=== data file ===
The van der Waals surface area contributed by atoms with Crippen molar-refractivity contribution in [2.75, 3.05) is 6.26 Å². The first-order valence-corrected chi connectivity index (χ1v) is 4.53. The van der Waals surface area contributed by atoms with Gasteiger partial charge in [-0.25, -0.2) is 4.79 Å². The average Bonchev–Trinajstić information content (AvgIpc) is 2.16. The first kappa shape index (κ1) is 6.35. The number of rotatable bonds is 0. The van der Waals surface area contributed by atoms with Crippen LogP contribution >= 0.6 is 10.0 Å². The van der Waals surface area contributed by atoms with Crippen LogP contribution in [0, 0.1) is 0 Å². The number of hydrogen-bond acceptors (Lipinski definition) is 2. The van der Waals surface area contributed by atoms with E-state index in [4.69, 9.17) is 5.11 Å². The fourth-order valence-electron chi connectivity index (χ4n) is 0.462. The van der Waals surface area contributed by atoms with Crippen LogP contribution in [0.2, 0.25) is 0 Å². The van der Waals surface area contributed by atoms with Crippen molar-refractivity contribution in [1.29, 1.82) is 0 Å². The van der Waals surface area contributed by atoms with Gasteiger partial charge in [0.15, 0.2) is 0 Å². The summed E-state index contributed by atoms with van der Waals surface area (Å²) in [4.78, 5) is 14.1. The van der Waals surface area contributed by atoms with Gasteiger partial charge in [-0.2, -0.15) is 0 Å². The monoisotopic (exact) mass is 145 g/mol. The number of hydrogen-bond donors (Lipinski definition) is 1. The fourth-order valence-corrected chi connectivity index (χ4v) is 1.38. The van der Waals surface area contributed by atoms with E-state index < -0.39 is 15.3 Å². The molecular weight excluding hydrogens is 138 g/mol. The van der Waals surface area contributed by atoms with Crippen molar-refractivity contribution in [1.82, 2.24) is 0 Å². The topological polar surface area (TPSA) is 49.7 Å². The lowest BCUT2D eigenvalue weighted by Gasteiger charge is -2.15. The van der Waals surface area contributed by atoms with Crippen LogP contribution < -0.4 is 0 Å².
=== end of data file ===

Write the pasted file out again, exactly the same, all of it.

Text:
The van der Waals surface area contributed by atoms with Crippen molar-refractivity contribution in [2.75, 3.05) is 6.26 Å². The first-order valence-corrected chi connectivity index (χ1v) is 4.53. The van der Waals surface area contributed by atoms with Gasteiger partial charge in [-0.25, -0.2) is 4.79 Å². The average Bonchev–Trinajstić information content (AvgIpc) is 2.16. The first kappa shape index (κ1) is 6.35. The number of rotatable bonds is 0. The van der Waals surface area contributed by atoms with Crippen LogP contribution >= 0.6 is 10.0 Å². The van der Waals surface area contributed by atoms with Crippen LogP contribution in [0, 0.1) is 0 Å². The number of hydrogen-bond acceptors (Lipinski definition) is 2. The van der Waals surface area contributed by atoms with E-state index in [4.69, 9.17) is 5.11 Å². The fourth-order valence-electron chi connectivity index (χ4n) is 0.462. The van der Waals surface area contributed by atoms with Crippen LogP contribution in [0.2, 0.25) is 0 Å². The van der Waals surface area contributed by atoms with Crippen molar-refractivity contribution in [1.29, 1.82) is 0 Å². The van der Waals surface area contributed by atoms with Gasteiger partial charge in [0.15, 0.2) is 0 Å². The summed E-state index contributed by atoms with van der Waals surface area (Å²) in [4.78, 5) is 14.1. The van der Waals surface area contributed by atoms with Gasteiger partial charge in [-0.2, -0.15) is 0 Å². The monoisotopic (exact) mass is 145 g/mol. The number of hydrogen-bond donors (Lipinski definition) is 1. The fourth-order valence-corrected chi connectivity index (χ4v) is 1.38. The van der Waals surface area contributed by atoms with E-state index < -0.39 is 15.3 Å². The molecular weight excluding hydrogens is 138 g/mol. The van der Waals surface area contributed by atoms with Crippen molar-refractivity contribution in [1.82, 2.24) is 0 Å². The topological polar surface area (TPSA) is 49.7 Å². The lowest BCUT2D eigenvalue weighted by Gasteiger charge is -2.15. The van der Waals surface area contributed by atoms with Crippen LogP contribution < -0.4 is 0 Å².